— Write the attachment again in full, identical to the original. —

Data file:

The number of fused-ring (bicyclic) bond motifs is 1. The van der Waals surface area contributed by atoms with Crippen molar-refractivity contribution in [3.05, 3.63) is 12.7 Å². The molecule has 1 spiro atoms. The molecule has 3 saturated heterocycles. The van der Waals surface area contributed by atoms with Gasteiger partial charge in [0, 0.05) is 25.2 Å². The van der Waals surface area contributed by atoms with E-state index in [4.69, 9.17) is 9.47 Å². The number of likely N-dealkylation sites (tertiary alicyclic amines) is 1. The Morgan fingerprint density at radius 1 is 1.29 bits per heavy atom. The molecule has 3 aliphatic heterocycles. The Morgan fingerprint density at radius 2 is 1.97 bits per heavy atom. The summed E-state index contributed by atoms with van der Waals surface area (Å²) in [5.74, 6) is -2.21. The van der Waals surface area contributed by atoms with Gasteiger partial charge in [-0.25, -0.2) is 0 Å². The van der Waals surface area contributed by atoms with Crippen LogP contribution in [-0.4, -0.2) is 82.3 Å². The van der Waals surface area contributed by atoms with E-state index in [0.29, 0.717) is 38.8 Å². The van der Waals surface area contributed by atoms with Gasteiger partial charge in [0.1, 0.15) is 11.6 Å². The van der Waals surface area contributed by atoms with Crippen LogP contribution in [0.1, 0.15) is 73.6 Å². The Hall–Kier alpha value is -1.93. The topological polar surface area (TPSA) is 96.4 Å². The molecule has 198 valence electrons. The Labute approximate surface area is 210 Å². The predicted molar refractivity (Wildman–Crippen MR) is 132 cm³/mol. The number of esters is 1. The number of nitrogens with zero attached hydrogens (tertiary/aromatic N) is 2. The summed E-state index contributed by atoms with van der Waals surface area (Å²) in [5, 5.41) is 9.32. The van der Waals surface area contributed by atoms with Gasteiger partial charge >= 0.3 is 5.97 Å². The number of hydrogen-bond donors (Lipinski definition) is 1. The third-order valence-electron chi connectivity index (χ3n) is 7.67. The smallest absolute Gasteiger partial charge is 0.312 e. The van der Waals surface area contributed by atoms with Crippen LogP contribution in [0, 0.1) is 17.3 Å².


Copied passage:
The number of fused-ring (bicyclic) bond motifs is 1. The van der Waals surface area contributed by atoms with Crippen molar-refractivity contribution in [3.05, 3.63) is 12.7 Å². The molecule has 1 spiro atoms. The molecule has 3 saturated heterocycles. The van der Waals surface area contributed by atoms with Gasteiger partial charge in [0, 0.05) is 25.2 Å². The van der Waals surface area contributed by atoms with E-state index in [4.69, 9.17) is 9.47 Å². The number of likely N-dealkylation sites (tertiary alicyclic amines) is 1. The Morgan fingerprint density at radius 1 is 1.29 bits per heavy atom. The molecule has 3 aliphatic heterocycles. The Morgan fingerprint density at radius 2 is 1.97 bits per heavy atom. The summed E-state index contributed by atoms with van der Waals surface area (Å²) in [5.74, 6) is -2.21. The van der Waals surface area contributed by atoms with Gasteiger partial charge in [-0.25, -0.2) is 0 Å². The van der Waals surface area contributed by atoms with Crippen LogP contribution in [-0.4, -0.2) is 82.3 Å². The van der Waals surface area contributed by atoms with E-state index in [0.29, 0.717) is 38.8 Å². The van der Waals surface area contributed by atoms with Gasteiger partial charge in [0.1, 0.15) is 11.6 Å². The van der Waals surface area contributed by atoms with Crippen LogP contribution in [0.1, 0.15) is 73.6 Å². The Hall–Kier alpha value is -1.93. The topological polar surface area (TPSA) is 96.4 Å². The molecule has 198 valence electrons. The Labute approximate surface area is 210 Å². The predicted molar refractivity (Wildman–Crippen MR) is 132 cm³/mol. The number of esters is 1. The number of nitrogens with zero attached hydrogens (tertiary/aromatic N) is 2. The summed E-state index contributed by atoms with van der Waals surface area (Å²) in [5, 5.41) is 9.32. The van der Waals surface area contributed by atoms with Gasteiger partial charge >= 0.3 is 5.97 Å². The number of hydrogen-bond donors (Lipinski definition) is 1. The third-order valence-electron chi connectivity index (χ3n) is 7.67. The smallest absolute Gasteiger partial charge is 0.312 e. The van der Waals surface area contributed by atoms with Crippen LogP contribution in [0, 0.1) is 17.3 Å².